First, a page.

1. You are, and always will be, an outsider
No matter how long you spend in a community or how well you think you have integrated, you will always be an “outsider”. It is simply not possible to truly understand all the intricate details of another culture, the hows, the whats, the whys. But the inescapable “us and them” dynamic is part of what makes the experience so powerful. A little like astronauts visiting the moon and looking back at the earth, being immersed in a community so vastly different to your own provides the unique opportunity to see yourself and your own culture from a surprising new perspective.
2. You will not do the work you signed up for
The work that is actually done on the ground will undoubtedly be vastly different to the neat little position description you read all those months ago. Perhaps you will do the job you expected along with many, many more unforeseeable challenges and responsibilities piled on top. Or maybe you will find that the job you were initially assigned for is completely redundant, unachievable or unwanted. Usually you will find that order, logic and structure must be cast aside if you want to make a genuine difference to a real need.
3. You will be lonely
Loneliness, for some unknown reason, is a little like a contagious disease – no one talks about it and no one wants to admit when they have it. But it is almost inevitable when you walk away from everyone that you love and are loved by and into a place where nobody knows your name. You cannot rely on family and friends like you did before, to offer hugs, advice, ice cream, or whatever it was that once gave you comfort and contentment. Although you will make new friends, you cannot instantly re-create the deep, trusting relationships you have with people back home. But you will learn to sit with the loneliness, to realise you don’t have to run from it, hide from it or suppress it. And there is immense power in that realisation.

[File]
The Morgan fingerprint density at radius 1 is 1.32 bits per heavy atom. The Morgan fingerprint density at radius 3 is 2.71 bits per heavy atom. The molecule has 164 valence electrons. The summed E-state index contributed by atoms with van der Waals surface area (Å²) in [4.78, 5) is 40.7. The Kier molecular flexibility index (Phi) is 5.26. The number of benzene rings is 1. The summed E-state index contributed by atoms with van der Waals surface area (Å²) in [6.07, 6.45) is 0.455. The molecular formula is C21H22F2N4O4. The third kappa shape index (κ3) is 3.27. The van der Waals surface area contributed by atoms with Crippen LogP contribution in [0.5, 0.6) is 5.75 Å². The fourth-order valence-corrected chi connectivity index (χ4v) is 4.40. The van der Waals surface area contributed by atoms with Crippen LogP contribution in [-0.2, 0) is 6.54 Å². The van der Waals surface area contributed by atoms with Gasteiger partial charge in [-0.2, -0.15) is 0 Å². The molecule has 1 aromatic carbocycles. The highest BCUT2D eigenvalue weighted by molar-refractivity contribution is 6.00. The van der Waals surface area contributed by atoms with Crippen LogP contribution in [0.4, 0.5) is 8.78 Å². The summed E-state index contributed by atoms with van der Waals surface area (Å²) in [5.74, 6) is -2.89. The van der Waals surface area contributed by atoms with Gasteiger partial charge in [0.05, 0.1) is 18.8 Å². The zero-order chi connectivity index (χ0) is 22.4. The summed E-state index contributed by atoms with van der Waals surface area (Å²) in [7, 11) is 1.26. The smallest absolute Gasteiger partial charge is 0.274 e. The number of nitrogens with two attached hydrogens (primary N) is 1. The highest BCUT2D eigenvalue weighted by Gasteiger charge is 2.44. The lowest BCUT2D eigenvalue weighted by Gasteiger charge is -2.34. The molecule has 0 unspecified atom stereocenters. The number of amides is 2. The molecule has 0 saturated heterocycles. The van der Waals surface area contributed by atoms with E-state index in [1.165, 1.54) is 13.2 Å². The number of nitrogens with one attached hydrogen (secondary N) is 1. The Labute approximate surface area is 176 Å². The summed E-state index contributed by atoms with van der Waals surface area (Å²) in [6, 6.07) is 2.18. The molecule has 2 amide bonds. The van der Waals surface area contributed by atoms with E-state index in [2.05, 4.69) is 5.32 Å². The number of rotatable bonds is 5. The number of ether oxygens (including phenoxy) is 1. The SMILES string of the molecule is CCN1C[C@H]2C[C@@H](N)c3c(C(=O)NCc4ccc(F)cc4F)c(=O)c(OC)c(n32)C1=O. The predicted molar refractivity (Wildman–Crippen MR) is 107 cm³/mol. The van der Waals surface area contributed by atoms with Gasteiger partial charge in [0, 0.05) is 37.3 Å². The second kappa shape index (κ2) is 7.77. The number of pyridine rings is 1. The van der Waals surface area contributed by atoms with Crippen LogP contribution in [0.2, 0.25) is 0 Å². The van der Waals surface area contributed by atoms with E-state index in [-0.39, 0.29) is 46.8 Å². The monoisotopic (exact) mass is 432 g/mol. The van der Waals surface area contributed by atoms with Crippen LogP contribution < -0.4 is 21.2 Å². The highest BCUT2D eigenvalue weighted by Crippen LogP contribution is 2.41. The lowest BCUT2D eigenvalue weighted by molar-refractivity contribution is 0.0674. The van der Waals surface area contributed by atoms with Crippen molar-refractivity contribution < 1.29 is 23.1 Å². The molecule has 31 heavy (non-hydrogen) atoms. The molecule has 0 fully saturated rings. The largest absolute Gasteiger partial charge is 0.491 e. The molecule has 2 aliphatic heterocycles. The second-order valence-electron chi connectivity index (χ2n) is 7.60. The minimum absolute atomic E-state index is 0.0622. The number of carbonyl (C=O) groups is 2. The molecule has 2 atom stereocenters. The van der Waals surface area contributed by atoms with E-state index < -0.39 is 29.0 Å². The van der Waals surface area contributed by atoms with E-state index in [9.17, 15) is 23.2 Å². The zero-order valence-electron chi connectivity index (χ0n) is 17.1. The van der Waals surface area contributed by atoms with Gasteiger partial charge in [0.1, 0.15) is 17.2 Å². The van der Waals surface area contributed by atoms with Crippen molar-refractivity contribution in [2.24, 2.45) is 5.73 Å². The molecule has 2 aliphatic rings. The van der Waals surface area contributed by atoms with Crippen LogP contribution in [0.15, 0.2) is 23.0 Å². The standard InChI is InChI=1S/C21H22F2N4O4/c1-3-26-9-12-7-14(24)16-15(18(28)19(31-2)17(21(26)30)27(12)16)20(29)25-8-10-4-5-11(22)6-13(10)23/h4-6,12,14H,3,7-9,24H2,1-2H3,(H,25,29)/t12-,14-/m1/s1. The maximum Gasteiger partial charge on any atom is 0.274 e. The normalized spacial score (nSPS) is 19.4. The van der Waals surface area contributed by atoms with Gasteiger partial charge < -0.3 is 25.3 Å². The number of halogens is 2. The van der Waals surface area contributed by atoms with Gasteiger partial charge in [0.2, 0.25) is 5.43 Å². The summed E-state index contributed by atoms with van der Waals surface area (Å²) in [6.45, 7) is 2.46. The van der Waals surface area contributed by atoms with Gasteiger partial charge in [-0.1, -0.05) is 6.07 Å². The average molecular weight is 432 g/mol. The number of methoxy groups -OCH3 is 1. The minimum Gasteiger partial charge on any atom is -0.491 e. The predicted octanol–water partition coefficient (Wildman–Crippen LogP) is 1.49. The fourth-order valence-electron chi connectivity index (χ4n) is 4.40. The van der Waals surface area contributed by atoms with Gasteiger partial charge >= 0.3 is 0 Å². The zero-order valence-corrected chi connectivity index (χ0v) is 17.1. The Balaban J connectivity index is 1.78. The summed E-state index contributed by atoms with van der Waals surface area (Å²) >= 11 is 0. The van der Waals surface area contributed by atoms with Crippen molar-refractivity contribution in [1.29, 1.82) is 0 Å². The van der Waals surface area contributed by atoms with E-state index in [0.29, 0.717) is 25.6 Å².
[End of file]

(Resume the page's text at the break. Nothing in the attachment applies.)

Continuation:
4. You will experience first-world guilt
Even though you are volunteering, earning little to no money and living in the same basic conditions as the locals, you will be perceived by most as an incredibly wealthy person. And comparatively, you are. You will most likely be disturbed by some of the day-to-day sights, sounds, smells of poverty. You will also find yourself lost in a murky moral grey area, constantly faced with dilemmas about obligations, expectations, privileges and generosity. There are no easy answers to any of it, but one thing you will know for sure is how lucky you are to have been born in a part of the world with opportunities and resources and safety and clean drinkable water straight out of the tap. And the dark sense of guilt is necessary in order to feel the lightness of overwhelming gratitude that follows it.